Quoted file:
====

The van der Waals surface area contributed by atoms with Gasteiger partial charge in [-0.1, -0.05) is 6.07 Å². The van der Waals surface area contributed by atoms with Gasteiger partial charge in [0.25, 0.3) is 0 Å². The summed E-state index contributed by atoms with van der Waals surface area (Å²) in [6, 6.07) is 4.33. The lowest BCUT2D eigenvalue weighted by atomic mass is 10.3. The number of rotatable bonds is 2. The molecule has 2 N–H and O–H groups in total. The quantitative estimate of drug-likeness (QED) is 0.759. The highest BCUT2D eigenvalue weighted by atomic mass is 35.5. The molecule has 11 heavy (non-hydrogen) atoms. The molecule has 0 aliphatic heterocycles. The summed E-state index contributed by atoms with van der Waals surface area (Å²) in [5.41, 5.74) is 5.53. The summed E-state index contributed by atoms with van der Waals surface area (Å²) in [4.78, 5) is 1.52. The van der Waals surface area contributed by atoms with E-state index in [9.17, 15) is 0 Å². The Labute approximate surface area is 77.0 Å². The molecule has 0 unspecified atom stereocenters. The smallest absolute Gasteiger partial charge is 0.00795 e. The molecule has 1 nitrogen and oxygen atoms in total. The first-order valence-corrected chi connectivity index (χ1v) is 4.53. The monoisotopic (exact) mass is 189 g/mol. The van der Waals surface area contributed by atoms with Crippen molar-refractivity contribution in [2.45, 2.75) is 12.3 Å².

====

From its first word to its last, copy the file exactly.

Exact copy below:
The van der Waals surface area contributed by atoms with Gasteiger partial charge in [-0.1, -0.05) is 6.07 Å². The van der Waals surface area contributed by atoms with Gasteiger partial charge in [0.25, 0.3) is 0 Å². The summed E-state index contributed by atoms with van der Waals surface area (Å²) in [6, 6.07) is 4.33. The lowest BCUT2D eigenvalue weighted by atomic mass is 10.3. The number of rotatable bonds is 2. The molecule has 2 N–H and O–H groups in total. The quantitative estimate of drug-likeness (QED) is 0.759. The highest BCUT2D eigenvalue weighted by atomic mass is 35.5. The molecule has 11 heavy (non-hydrogen) atoms. The molecule has 0 aliphatic heterocycles. The summed E-state index contributed by atoms with van der Waals surface area (Å²) in [5.41, 5.74) is 5.53. The summed E-state index contributed by atoms with van der Waals surface area (Å²) in [4.78, 5) is 1.52. The van der Waals surface area contributed by atoms with E-state index in [9.17, 15) is 0 Å². The Labute approximate surface area is 77.0 Å². The molecule has 0 unspecified atom stereocenters. The smallest absolute Gasteiger partial charge is 0.00795 e. The molecule has 1 nitrogen and oxygen atoms in total. The first-order valence-corrected chi connectivity index (χ1v) is 4.53. The monoisotopic (exact) mass is 189 g/mol. The van der Waals surface area contributed by atoms with Crippen molar-refractivity contribution in [2.45, 2.75) is 12.3 Å².